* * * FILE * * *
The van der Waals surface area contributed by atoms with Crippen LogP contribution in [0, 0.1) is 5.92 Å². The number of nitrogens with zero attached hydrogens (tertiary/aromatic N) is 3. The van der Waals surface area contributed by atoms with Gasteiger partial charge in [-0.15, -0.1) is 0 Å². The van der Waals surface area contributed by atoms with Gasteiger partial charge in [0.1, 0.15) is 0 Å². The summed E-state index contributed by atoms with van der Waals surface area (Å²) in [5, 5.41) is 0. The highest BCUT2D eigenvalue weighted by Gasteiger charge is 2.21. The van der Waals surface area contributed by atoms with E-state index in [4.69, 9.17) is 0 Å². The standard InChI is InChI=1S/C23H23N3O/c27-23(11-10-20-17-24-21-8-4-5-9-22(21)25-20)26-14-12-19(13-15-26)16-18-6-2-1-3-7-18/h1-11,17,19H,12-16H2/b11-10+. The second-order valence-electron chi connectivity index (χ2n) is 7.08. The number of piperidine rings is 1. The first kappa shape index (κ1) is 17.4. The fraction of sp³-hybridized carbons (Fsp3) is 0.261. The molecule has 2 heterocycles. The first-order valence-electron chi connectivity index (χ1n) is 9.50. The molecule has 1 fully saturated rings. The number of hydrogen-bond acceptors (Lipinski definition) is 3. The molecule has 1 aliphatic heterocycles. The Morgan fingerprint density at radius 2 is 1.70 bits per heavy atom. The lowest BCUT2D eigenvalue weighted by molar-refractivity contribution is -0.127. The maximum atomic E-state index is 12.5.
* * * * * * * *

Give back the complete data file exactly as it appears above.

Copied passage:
The van der Waals surface area contributed by atoms with Crippen LogP contribution in [0, 0.1) is 5.92 Å². The number of nitrogens with zero attached hydrogens (tertiary/aromatic N) is 3. The van der Waals surface area contributed by atoms with Gasteiger partial charge in [-0.15, -0.1) is 0 Å². The van der Waals surface area contributed by atoms with Gasteiger partial charge in [0.1, 0.15) is 0 Å². The summed E-state index contributed by atoms with van der Waals surface area (Å²) in [5, 5.41) is 0. The highest BCUT2D eigenvalue weighted by Gasteiger charge is 2.21. The van der Waals surface area contributed by atoms with E-state index in [4.69, 9.17) is 0 Å². The standard InChI is InChI=1S/C23H23N3O/c27-23(11-10-20-17-24-21-8-4-5-9-22(21)25-20)26-14-12-19(13-15-26)16-18-6-2-1-3-7-18/h1-11,17,19H,12-16H2/b11-10+. The second-order valence-electron chi connectivity index (χ2n) is 7.08. The number of piperidine rings is 1. The first kappa shape index (κ1) is 17.4. The fraction of sp³-hybridized carbons (Fsp3) is 0.261. The molecule has 2 heterocycles. The first-order valence-electron chi connectivity index (χ1n) is 9.50. The molecule has 1 fully saturated rings. The number of hydrogen-bond acceptors (Lipinski definition) is 3. The molecule has 1 aliphatic heterocycles. The Morgan fingerprint density at radius 2 is 1.70 bits per heavy atom. The lowest BCUT2D eigenvalue weighted by molar-refractivity contribution is -0.127. The maximum atomic E-state index is 12.5.